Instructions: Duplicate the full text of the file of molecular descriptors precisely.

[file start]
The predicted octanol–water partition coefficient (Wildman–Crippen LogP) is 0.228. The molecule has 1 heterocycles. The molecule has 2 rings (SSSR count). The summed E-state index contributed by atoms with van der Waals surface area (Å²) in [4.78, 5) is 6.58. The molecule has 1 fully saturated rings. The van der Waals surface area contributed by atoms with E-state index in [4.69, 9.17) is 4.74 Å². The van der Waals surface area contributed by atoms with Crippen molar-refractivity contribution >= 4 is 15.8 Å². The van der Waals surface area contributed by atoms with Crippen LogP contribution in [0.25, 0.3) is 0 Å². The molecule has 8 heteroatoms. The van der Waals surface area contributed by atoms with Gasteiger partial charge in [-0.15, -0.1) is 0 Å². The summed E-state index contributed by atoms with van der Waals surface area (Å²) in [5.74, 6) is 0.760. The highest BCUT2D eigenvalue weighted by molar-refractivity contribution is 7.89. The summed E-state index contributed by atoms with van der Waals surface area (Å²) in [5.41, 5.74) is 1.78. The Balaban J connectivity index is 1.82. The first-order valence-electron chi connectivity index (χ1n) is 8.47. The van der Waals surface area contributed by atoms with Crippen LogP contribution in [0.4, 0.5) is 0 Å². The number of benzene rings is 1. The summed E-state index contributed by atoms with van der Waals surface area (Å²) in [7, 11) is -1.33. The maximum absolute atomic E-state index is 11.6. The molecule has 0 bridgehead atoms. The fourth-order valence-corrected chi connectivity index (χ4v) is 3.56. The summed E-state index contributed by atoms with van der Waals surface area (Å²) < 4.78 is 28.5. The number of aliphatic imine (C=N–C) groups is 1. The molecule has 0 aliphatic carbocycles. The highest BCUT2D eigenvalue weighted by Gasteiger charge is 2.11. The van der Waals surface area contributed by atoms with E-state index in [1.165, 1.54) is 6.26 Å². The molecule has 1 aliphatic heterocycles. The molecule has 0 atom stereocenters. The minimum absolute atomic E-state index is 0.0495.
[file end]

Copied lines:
The predicted octanol–water partition coefficient (Wildman–Crippen LogP) is 0.228. The molecule has 1 heterocycles. The molecule has 2 rings (SSSR count). The summed E-state index contributed by atoms with van der Waals surface area (Å²) in [4.78, 5) is 6.58. The molecule has 1 fully saturated rings. The van der Waals surface area contributed by atoms with E-state index in [4.69, 9.17) is 4.74 Å². The van der Waals surface area contributed by atoms with Crippen molar-refractivity contribution >= 4 is 15.8 Å². The van der Waals surface area contributed by atoms with Crippen LogP contribution in [0.25, 0.3) is 0 Å². The molecule has 8 heteroatoms. The van der Waals surface area contributed by atoms with Gasteiger partial charge in [-0.15, -0.1) is 0 Å². The summed E-state index contributed by atoms with van der Waals surface area (Å²) in [5.74, 6) is 0.760. The highest BCUT2D eigenvalue weighted by molar-refractivity contribution is 7.89. The summed E-state index contributed by atoms with van der Waals surface area (Å²) in [5.41, 5.74) is 1.78. The Balaban J connectivity index is 1.82. The first-order valence-electron chi connectivity index (χ1n) is 8.47. The van der Waals surface area contributed by atoms with Crippen LogP contribution in [0.4, 0.5) is 0 Å². The number of benzene rings is 1. The summed E-state index contributed by atoms with van der Waals surface area (Å²) in [7, 11) is -1.33. The maximum absolute atomic E-state index is 11.6. The molecule has 0 bridgehead atoms. The fourth-order valence-corrected chi connectivity index (χ4v) is 3.56. The summed E-state index contributed by atoms with van der Waals surface area (Å²) < 4.78 is 28.5. The number of aliphatic imine (C=N–C) groups is 1. The molecule has 0 aliphatic carbocycles. The highest BCUT2D eigenvalue weighted by Gasteiger charge is 2.11. The van der Waals surface area contributed by atoms with E-state index in [1.165, 1.54) is 6.26 Å². The molecule has 1 aliphatic heterocycles. The molecule has 0 atom stereocenters. The minimum absolute atomic E-state index is 0.0495.